Thursday, April 18, 2019

Eusebius, EH.2.4-6: Caius Caesar and Philo of Alexandria

Image: Marble bust of Caius [Gaius] Caesar (AD 12-41), Roman Emperor (AD 37-41). Carlsberg Glyptotek Museum, Copenhagen.

A new installment has been posted to Eusebius of Caesarea’s The Ecclesiastical History: book 2, chapter 4-6 (listen here).

Notes and Commentary:

Eusebius here traces early Christianity against the backdrop of the reign of Caius [Gaius] Caesar, also known as Caligula.

He notes the emperor’s appointment of Herodian rulers in Palestine.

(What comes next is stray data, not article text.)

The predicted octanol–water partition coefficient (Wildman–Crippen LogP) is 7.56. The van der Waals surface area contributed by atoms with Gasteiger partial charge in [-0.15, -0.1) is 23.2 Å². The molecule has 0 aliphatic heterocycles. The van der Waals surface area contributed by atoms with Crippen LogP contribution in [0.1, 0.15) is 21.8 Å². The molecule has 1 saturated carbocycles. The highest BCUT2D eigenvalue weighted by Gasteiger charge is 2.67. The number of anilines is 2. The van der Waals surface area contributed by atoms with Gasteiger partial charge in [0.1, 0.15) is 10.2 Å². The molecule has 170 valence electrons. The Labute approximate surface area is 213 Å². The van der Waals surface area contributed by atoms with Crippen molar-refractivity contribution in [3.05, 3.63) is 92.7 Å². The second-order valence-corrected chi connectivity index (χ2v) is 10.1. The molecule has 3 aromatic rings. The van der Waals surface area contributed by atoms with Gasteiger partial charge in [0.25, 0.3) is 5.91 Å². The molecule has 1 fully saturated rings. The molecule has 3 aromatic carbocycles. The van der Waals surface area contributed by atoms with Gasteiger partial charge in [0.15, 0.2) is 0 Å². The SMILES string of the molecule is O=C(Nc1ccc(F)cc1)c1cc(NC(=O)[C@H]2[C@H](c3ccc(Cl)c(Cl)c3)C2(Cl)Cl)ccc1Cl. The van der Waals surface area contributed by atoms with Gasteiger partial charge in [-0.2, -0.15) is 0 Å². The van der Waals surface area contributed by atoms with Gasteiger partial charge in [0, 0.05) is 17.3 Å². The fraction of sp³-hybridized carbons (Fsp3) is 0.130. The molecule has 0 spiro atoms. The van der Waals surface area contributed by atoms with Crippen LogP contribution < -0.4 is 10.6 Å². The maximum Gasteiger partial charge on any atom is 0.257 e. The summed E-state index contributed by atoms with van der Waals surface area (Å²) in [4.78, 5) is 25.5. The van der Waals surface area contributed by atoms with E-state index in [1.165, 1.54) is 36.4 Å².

He also discusses the influence of Philo, the great Jewish philosopher of Alexandria.

He notes the mental instability of Caius and his announcement of himself as a god, and how Philo represented the Jews in Rome before the unstable emperor.

He claims to draw his accounts both from the writings of Josephus and Philo.

Eusebius discusses Caius’s bitter hatred of the Jews and how he set up his image in synagogues and even tried to make the Jewish temple in Jerusalem a shrine to “Caius the new Zeus manifest.”

He also describes an incident of Pilate’s violence against the Jews—clubbing to death those who opposed his use of religious funds to build an aqueduct.

Eusebius sees the suffering of the Jews and the ultimate fall of Jerusalem as a divine penalty “for their crimes against Christ.”


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